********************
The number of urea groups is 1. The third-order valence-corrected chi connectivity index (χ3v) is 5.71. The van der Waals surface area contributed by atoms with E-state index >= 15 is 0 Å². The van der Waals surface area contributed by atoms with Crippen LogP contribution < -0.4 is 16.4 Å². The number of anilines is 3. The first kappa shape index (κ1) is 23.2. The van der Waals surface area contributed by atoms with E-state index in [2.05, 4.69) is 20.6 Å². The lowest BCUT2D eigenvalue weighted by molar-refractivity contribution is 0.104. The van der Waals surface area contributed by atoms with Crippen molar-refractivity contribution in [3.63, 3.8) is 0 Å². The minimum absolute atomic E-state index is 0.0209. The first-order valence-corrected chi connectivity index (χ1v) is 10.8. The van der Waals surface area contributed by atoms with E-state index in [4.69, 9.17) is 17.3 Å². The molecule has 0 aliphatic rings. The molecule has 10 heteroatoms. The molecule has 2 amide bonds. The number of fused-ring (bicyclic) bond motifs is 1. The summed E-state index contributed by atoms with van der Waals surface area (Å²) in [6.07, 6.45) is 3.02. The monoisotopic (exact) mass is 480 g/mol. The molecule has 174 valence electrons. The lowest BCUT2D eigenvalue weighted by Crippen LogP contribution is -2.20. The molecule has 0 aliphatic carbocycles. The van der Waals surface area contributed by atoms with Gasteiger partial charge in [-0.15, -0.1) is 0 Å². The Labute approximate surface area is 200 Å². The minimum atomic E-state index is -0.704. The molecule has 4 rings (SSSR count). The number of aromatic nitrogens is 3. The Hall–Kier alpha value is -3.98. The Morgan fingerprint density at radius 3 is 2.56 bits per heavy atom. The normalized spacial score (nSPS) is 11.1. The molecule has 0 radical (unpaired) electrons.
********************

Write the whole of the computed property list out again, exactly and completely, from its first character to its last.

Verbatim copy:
The number of urea groups is 1. The third-order valence-corrected chi connectivity index (χ3v) is 5.71. The van der Waals surface area contributed by atoms with E-state index >= 15 is 0 Å². The van der Waals surface area contributed by atoms with Crippen LogP contribution < -0.4 is 16.4 Å². The number of anilines is 3. The first kappa shape index (κ1) is 23.2. The van der Waals surface area contributed by atoms with E-state index in [2.05, 4.69) is 20.6 Å². The lowest BCUT2D eigenvalue weighted by molar-refractivity contribution is 0.104. The van der Waals surface area contributed by atoms with Crippen molar-refractivity contribution in [3.63, 3.8) is 0 Å². The minimum absolute atomic E-state index is 0.0209. The first-order valence-corrected chi connectivity index (χ1v) is 10.8. The van der Waals surface area contributed by atoms with E-state index in [4.69, 9.17) is 17.3 Å². The molecule has 0 aliphatic rings. The molecule has 10 heteroatoms. The molecule has 2 amide bonds. The number of fused-ring (bicyclic) bond motifs is 1. The summed E-state index contributed by atoms with van der Waals surface area (Å²) in [6.07, 6.45) is 3.02. The monoisotopic (exact) mass is 480 g/mol. The molecule has 174 valence electrons. The lowest BCUT2D eigenvalue weighted by Crippen LogP contribution is -2.20. The molecule has 0 aliphatic carbocycles. The van der Waals surface area contributed by atoms with Gasteiger partial charge in [-0.15, -0.1) is 0 Å². The Labute approximate surface area is 200 Å². The minimum atomic E-state index is -0.704. The molecule has 4 rings (SSSR count). The number of aromatic nitrogens is 3. The Hall–Kier alpha value is -3.98. The Morgan fingerprint density at radius 3 is 2.56 bits per heavy atom. The normalized spacial score (nSPS) is 11.1. The molecule has 0 radical (unpaired) electrons.